Alaska, however, never adopted the requirement of the contemporaneous sensory observance.  According to this approach, the plaintiff can support a claim as long as he or she is a close relative of the victim and that, under the circumstances, it is reasonably foreseeable that the plaintiff would suffer emotional distress.  This means the notion of duty in Alaska in these types of cases is broader and defendants are exposed to liability in many more cases.

I am writing about this today because I just read that the Alaska Supreme Court has again reiterated its approach to this issue in a new case called Doan v. Banner Health, Inc., (available in Westlaw at 2019 WL 2312537).

In this case, a mother, who was in a hospital waiting room when her daughter died, brought a NIED claim against medical providers for the distress she suffered upon seeing her daughter’s body. 

This claim would have been rejected in any state that follows the California approach and, obviously, in all states that reject it in favor of the "zone of danger" approach.  To my knowledge, this leaves only Alaska and Puerto Rico.

Thanks to the TortsProf blog for the update.

Friday, July 5, 2019

Can a parent sign away a child's rights by signing a waiver of liability? Not in Kentucky (and many other states)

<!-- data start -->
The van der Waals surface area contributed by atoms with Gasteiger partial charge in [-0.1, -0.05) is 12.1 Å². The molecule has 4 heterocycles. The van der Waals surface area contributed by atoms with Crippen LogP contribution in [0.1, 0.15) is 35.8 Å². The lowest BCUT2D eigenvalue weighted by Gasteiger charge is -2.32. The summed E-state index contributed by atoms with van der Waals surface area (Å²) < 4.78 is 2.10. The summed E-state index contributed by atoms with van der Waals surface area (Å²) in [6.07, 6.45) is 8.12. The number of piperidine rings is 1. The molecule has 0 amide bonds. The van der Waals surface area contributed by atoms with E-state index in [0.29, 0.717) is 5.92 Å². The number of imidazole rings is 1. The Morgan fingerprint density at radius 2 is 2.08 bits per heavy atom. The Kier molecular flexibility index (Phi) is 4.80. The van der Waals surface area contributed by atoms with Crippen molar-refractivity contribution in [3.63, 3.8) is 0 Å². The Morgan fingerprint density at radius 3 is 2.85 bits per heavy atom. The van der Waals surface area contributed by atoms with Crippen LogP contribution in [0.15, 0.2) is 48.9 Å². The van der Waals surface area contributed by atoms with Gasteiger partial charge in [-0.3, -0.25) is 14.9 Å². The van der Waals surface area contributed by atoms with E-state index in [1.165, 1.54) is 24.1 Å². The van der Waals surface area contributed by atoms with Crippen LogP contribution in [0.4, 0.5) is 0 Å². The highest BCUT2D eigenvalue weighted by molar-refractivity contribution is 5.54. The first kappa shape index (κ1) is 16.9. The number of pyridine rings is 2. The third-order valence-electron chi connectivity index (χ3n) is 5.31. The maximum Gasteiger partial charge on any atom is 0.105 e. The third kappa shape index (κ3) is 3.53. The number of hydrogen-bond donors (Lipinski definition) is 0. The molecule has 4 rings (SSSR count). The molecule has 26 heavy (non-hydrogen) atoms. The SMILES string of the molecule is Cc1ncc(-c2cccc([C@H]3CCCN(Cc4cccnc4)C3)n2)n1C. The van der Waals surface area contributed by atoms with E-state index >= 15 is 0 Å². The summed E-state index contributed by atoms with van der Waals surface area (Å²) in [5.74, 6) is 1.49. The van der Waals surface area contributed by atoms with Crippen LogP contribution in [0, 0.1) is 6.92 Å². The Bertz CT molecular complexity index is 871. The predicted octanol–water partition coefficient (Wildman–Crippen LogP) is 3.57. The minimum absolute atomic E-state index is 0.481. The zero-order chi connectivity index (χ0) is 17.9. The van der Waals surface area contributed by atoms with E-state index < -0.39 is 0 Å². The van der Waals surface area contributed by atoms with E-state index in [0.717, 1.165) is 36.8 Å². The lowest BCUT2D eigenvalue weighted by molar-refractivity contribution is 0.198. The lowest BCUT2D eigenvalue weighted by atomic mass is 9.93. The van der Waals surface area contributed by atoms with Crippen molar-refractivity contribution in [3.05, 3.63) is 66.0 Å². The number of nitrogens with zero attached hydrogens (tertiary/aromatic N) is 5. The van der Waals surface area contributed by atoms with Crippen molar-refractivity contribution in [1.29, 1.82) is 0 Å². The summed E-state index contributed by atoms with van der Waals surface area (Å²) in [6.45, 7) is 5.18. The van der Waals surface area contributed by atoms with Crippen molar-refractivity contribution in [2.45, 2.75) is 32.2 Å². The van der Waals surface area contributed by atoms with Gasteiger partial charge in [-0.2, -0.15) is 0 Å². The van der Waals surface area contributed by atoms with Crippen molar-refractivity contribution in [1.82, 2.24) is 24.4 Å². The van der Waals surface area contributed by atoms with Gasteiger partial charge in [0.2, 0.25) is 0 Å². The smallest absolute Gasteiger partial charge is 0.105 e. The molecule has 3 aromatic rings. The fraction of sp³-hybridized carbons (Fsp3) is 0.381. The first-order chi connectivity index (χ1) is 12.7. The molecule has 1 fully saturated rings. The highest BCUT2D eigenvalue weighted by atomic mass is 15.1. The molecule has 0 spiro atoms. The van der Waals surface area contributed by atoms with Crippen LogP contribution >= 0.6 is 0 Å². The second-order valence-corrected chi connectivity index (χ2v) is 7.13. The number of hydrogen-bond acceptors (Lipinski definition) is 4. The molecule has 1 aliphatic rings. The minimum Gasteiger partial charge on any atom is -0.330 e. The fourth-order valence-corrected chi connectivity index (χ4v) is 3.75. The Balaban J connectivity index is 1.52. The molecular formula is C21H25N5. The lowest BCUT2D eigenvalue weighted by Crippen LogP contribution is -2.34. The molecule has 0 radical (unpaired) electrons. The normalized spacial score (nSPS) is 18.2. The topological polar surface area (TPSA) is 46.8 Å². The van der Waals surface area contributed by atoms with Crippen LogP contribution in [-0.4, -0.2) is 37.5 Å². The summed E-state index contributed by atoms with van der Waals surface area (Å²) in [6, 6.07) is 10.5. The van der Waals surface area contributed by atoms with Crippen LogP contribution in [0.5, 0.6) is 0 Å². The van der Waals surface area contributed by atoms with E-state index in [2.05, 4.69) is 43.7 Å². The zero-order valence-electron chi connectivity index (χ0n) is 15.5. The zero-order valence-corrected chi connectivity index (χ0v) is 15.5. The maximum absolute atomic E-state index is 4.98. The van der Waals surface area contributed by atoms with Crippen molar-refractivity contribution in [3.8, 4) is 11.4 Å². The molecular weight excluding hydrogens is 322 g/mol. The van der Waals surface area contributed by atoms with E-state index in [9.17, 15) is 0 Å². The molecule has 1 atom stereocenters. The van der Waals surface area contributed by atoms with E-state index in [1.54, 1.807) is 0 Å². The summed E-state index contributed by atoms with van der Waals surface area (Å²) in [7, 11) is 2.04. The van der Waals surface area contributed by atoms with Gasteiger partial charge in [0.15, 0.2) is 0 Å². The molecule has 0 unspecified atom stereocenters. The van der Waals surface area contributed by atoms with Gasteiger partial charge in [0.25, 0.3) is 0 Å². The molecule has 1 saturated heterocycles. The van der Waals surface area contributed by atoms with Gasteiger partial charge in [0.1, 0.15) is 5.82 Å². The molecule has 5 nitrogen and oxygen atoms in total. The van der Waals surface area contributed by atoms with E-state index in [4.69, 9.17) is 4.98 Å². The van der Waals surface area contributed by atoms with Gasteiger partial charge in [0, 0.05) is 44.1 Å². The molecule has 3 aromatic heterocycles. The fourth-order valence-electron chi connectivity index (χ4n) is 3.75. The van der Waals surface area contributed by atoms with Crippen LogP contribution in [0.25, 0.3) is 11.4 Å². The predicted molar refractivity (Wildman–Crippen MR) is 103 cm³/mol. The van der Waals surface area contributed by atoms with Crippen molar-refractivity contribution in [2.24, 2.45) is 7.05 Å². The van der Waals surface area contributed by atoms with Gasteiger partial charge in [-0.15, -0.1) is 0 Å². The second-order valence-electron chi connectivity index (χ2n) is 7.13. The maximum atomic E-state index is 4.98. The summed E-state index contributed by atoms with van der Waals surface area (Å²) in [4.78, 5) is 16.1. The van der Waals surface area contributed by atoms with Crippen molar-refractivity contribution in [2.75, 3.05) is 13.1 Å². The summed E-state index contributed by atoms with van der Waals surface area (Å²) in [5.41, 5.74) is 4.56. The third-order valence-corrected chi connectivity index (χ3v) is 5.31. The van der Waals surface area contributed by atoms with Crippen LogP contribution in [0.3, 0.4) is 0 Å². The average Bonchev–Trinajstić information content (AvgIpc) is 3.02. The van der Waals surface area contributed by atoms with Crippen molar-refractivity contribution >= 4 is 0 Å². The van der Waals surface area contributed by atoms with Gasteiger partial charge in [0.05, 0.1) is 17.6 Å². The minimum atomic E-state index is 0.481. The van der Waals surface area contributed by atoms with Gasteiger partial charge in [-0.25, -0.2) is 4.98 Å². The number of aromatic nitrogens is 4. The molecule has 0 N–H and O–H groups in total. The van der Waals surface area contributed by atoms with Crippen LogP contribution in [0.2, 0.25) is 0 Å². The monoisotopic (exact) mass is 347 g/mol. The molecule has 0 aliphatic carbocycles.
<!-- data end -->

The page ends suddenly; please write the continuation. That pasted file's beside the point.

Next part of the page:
Those of you who have children out there are familiar with this, which as a parent myself, I have seen and done lots of times!  Your child wants to participate in a sport or other physical activity, and you (the parent) are asked to sign a "waiver" before the child can be allowed to do so.  Will those waivers really work to prevent a lawsuit?  Are they a valid form of contract that can be argued support a defense of express assumption of the risk.  Not in many states.  (I have not done a state by state survey, but I suspect this would be the case in a majority of states.) 

The Torts Prof blog is reporting that the Kentucky Supreme Court has unanimously ruled that for-profit companies can be liable for injuries to minor children even if their parents signed a pre-injury waiver.  The ruling came in a case in which an 11-year-old girl broke her ankle jumping on a trampoline at the House of Boom in Louisville, KY in 2015.  The mother had checked a box saying that she, on behalf of her daughter, would "forever discharge and agree not to sue" the trampoline park.  The court noted that for the most part, under Kentucky law, "a parent has no authority to enter into contracts on a child's behalf."  The court also stated that in 11 of 12 jurisdictions in the U.S., waivers between parents and for-profit entities have been found unenforceable. has a little more on the story.